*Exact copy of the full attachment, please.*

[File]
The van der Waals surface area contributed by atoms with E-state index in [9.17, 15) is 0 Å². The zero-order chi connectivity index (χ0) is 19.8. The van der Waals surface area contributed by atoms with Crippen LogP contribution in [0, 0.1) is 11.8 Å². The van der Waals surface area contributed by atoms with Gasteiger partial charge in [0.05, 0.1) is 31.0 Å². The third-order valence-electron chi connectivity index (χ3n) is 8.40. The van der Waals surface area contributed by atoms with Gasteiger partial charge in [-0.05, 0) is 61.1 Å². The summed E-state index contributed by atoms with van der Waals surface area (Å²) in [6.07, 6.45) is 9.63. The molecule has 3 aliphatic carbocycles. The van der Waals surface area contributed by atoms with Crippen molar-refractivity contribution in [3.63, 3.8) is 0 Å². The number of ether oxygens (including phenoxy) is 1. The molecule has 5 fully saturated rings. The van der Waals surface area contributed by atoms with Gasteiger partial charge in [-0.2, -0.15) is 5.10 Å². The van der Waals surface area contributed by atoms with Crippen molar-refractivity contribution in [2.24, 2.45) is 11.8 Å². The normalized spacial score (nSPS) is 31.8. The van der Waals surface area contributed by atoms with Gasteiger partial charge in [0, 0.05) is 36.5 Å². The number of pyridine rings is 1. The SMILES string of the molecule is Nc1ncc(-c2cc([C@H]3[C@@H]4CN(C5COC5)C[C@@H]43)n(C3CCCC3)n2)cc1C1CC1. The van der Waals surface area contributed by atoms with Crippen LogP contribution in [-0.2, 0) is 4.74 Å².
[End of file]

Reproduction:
The van der Waals surface area contributed by atoms with E-state index in [9.17, 15) is 0 Å². The zero-order chi connectivity index (χ0) is 19.8. The van der Waals surface area contributed by atoms with Crippen LogP contribution in [0, 0.1) is 11.8 Å². The van der Waals surface area contributed by atoms with Gasteiger partial charge in [0.05, 0.1) is 31.0 Å². The third-order valence-electron chi connectivity index (χ3n) is 8.40. The van der Waals surface area contributed by atoms with Gasteiger partial charge in [-0.05, 0) is 61.1 Å². The summed E-state index contributed by atoms with van der Waals surface area (Å²) in [6.07, 6.45) is 9.63. The molecule has 3 aliphatic carbocycles. The van der Waals surface area contributed by atoms with Crippen molar-refractivity contribution in [3.63, 3.8) is 0 Å². The number of ether oxygens (including phenoxy) is 1. The molecule has 5 fully saturated rings. The van der Waals surface area contributed by atoms with Gasteiger partial charge in [-0.2, -0.15) is 5.10 Å². The van der Waals surface area contributed by atoms with Crippen molar-refractivity contribution in [2.24, 2.45) is 11.8 Å². The normalized spacial score (nSPS) is 31.8. The van der Waals surface area contributed by atoms with Gasteiger partial charge in [0, 0.05) is 36.5 Å². The number of pyridine rings is 1. The SMILES string of the molecule is Nc1ncc(-c2cc([C@H]3[C@@H]4CN(C5COC5)C[C@@H]43)n(C3CCCC3)n2)cc1C1CC1. The van der Waals surface area contributed by atoms with Crippen LogP contribution in [-0.2, 0) is 4.74 Å².